I am not seeking to present BBC 1 or UTV or any other popular channel as being anything particularly splendid, nor RTE either. The entertainment which most of us enjoy most of the time includes much which some of us, in our most solemn moments, stigmatise as vulgar, trivial and so on. I am afraid it is part of human nature to enjoy vulgarity and triviality, as it is also part of human nature to aspire to more serious things. Senator Horgan accused me—rather oddly in this context—of being a cultural elitist. I am not sure that I understand the charge. If it be cultural elitism to think that Shakespeare is better thanThe Sunday World then I am indeed a cultural elitist and I have no doubt the Senator is one also and that we are all cultural elitists here. But if by cultural elitism we mean not merely acknowledging a reasonable hierarchy of standards, not merely acknowledging them but imposing on others a conformity to these standards: if we mean telling people who want to read The Sunday World that Shakespeare is what they are going to get and nothing but Shakespeare: if we mean that bundle of rigorously high-minded and condescending attitudes which in the history of broadcasting are identified with the name of Lord Reith—if this is what we are to understand by cultural elitism, then I plead not guilty to the charge and I believe that it is Senator Horgan and Senator Robinson also who have, in this debate, shown themselves to be cultural elitists in that sense of the term.

Some broadcasters and others have stated that I have abandoned the idea of open broadcasting. I have not abandoned it, and my adherence to it is reflected in this Bill. But in the long run it does not make a great difference whether I or any other individual abandon or adhere to the concept of open broadcasting. For open broadcasting is coming whether I like it or not and whether you like it or not. Apart from other possible developments, the development of satellite transmissions, as several Senators have pointed out, will make possible a choice of at least eight channels throughout the State within a decade. Those who fear the swamping of our national culture by the mere relaying of one British channel must indeed shudder at the prospect of these satellite transmissions. But it does not matter whether they shudder or not; satellite transmission is coming, open broadcasting is coming.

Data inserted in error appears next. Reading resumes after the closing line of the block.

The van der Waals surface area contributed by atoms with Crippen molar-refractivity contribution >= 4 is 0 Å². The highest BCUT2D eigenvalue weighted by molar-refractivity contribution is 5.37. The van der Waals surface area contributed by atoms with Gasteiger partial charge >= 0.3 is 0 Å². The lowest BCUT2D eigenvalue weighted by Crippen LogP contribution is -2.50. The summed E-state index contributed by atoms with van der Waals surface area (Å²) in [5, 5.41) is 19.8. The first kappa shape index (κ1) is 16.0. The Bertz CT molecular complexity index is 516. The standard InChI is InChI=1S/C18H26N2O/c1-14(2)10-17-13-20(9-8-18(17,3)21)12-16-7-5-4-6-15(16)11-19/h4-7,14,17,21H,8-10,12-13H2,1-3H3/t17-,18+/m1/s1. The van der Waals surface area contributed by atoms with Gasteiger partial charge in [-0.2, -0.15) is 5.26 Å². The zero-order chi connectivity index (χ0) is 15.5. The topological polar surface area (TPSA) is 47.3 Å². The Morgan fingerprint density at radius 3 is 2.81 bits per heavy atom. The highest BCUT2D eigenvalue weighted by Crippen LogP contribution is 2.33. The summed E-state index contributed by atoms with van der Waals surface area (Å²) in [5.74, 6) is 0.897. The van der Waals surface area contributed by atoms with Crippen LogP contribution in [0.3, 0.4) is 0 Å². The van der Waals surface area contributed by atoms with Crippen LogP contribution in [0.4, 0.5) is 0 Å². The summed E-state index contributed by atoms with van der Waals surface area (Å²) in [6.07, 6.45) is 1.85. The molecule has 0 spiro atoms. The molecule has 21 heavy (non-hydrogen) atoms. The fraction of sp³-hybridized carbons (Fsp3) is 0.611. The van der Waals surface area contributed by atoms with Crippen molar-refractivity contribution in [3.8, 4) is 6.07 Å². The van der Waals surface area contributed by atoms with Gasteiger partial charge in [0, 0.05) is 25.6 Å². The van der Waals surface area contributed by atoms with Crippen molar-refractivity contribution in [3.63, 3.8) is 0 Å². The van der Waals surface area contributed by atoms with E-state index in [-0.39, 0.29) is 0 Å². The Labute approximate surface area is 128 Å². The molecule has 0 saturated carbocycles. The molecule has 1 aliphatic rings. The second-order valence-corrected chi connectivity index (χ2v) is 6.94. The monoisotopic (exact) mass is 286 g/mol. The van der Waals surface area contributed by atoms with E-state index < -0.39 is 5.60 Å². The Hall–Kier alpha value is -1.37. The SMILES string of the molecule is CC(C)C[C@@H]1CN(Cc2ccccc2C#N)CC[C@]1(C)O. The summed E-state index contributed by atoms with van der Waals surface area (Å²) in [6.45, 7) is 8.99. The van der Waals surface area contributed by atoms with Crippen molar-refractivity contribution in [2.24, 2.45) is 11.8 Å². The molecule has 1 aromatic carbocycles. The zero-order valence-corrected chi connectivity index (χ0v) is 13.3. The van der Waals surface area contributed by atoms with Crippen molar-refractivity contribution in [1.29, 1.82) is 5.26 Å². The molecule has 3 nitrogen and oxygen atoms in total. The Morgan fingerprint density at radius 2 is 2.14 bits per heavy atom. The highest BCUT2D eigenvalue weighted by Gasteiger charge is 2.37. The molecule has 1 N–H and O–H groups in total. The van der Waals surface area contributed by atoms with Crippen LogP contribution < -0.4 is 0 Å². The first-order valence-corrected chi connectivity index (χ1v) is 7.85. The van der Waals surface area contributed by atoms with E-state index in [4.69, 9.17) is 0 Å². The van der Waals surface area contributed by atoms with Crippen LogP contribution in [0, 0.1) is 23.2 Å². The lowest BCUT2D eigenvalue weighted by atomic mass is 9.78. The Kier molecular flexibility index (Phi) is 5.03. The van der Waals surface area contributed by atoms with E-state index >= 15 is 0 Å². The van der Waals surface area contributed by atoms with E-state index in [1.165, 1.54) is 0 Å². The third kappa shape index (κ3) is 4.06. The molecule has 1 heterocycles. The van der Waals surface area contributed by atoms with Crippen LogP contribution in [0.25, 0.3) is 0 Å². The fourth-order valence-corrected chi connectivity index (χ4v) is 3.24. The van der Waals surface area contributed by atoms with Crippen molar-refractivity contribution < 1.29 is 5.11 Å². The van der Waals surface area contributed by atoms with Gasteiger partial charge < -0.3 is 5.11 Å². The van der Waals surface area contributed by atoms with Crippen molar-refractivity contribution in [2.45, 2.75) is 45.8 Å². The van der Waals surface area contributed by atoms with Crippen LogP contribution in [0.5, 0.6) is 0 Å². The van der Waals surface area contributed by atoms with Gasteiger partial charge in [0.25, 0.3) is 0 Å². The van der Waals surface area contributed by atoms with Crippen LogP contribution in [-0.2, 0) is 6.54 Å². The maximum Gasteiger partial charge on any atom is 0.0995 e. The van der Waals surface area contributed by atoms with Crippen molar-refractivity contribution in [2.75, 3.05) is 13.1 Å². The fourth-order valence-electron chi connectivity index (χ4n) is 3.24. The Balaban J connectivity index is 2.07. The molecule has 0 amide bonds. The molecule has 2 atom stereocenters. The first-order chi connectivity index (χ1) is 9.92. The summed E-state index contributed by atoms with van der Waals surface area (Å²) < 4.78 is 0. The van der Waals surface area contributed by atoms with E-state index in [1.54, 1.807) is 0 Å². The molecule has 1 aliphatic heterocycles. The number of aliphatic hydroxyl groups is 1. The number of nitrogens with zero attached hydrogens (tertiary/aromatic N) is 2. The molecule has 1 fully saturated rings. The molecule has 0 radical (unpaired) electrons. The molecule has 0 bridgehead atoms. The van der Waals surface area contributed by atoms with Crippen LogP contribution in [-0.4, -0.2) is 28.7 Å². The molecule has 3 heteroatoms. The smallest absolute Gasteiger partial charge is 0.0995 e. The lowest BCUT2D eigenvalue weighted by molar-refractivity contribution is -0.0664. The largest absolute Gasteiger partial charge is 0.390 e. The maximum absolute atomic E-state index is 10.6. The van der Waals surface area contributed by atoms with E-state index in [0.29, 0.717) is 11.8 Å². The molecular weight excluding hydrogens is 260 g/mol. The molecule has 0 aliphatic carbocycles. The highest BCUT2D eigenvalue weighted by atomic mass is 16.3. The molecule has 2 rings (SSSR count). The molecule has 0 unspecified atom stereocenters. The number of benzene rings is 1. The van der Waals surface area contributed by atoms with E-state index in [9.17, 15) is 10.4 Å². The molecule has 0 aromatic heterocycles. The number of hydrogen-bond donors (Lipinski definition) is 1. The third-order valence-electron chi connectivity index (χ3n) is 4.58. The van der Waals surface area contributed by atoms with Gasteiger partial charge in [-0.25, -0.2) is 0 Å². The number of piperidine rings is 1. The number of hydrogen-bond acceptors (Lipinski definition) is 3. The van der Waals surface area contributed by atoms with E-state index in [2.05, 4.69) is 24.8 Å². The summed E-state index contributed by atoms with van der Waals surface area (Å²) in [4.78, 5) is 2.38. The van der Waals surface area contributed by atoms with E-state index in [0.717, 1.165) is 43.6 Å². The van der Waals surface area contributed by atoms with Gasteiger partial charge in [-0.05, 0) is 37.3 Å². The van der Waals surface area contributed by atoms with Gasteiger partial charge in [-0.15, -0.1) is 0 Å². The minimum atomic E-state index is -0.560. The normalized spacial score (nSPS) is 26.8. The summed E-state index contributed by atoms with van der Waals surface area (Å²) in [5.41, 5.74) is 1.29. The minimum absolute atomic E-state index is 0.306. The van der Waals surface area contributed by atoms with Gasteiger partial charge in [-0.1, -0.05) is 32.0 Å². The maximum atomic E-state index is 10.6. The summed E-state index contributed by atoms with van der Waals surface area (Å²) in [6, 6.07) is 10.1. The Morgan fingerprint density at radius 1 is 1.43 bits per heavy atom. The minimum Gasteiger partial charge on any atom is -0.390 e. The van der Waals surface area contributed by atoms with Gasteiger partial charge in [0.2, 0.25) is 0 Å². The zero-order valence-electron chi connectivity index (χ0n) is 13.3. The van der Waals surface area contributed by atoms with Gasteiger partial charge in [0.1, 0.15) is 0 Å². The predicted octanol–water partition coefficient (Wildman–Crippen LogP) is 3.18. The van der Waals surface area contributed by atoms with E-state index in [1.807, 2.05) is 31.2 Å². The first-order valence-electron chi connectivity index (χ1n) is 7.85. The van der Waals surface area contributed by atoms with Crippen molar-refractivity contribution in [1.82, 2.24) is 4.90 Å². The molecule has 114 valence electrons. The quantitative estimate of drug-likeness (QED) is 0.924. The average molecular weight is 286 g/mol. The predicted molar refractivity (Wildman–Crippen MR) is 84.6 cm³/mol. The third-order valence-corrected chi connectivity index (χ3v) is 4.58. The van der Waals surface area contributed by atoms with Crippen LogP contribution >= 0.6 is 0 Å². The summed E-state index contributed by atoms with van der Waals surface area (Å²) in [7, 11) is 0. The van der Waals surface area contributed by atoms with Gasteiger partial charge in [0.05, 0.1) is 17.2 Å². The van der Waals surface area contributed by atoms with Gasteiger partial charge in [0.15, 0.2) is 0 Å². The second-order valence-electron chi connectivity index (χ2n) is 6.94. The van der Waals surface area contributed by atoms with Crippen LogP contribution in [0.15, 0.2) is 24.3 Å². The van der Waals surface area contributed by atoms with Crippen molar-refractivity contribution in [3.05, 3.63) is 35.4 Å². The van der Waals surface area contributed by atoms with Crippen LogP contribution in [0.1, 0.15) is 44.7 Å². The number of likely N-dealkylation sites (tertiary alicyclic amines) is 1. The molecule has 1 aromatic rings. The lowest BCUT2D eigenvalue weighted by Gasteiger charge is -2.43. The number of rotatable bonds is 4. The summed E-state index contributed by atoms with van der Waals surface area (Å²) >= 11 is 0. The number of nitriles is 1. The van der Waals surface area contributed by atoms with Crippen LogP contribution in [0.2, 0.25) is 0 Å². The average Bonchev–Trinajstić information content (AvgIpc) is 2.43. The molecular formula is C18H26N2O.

Technically possible but not necessarily socially acceptable.

The question then is not whether or not we are to have open broadcasting but simply this: what are we to do in the interval before open broadcasting on a massive scale becomes a reality?

That interval is probably about a decade; a little more or less. A period of ten years is quite short in terms of the cultural history of nations. But in terms of human life-span, in the lives of people who feel themselves deprived of satisfaction which others enjoy, it is quite a long period. During that period we have, broadly, two courses of direction—against the inevitable tide, or with it.

As regards the densely populated areas of the east we have already made our choice. By sanctioning the introduction of cable television in 1970 the previous Government made that choice, in respect of these densely populated areas: that choice was to open the floodgates and let the tide in. Essentially, I think that decision was right although those who took it do not seem to think it was right. I drew its logical consequences by removing the arbitrary limit of 500 homes which they placed on cable and by introducing a levy to compensate RTE for the effects of the inevitable expansion of viewing of other channels which is what cable is mainly about; that is what it is for. Section 12 (bb) of this Bill provides a retrospective confirmation of that Government decision and it has not drawn any opposition from Senators living in Dublin however strongly those Senators may feel about relaying BBC to the west.

The choice as regards the densely populated areas of the coast, on the east, is then already made. The real choice now is what do we do about the present single-channel areas during this relatively short but significant period before the whole island is a multi-channel area. During that interval, do we follow, as far as technical and financial conditions permit, the logic of the decisions already taken in respect of the densely populated areas? Or do we follow a radically different policy to that, a policy of cultural protectionism to be applied in relation to one part of the country only and applied to that part only during this remaining interim before that part too becomes exposed to the full impact of multi-channel television? These are the choices before us. Frankly, I can see little attraction or coherence in the second course.

I can understand the attraction which full-blooded cultural conservatism and protectionism has for some minds, the attraction of simply shutting our windows tight against the strident, vulgar and corrupting sounds and images being emitted by the outside world, the mood which W.B. Yeats so finely expressed in the last stanza of "The Statues". The logic of that conservative aristocratic attitude in relation to our debate is to keep out British and other foreign television, by jamming, if possible, and certainly by prohibiting the use of cable television. But we are not doing that. We have deliberately let in what Yeats called the "formless modern tide" into the east, under Section 16 (bb) of the present Act. What is now suggested is that we keep it out of the west for as long as possible—that ten years or so —by rejecting section 6.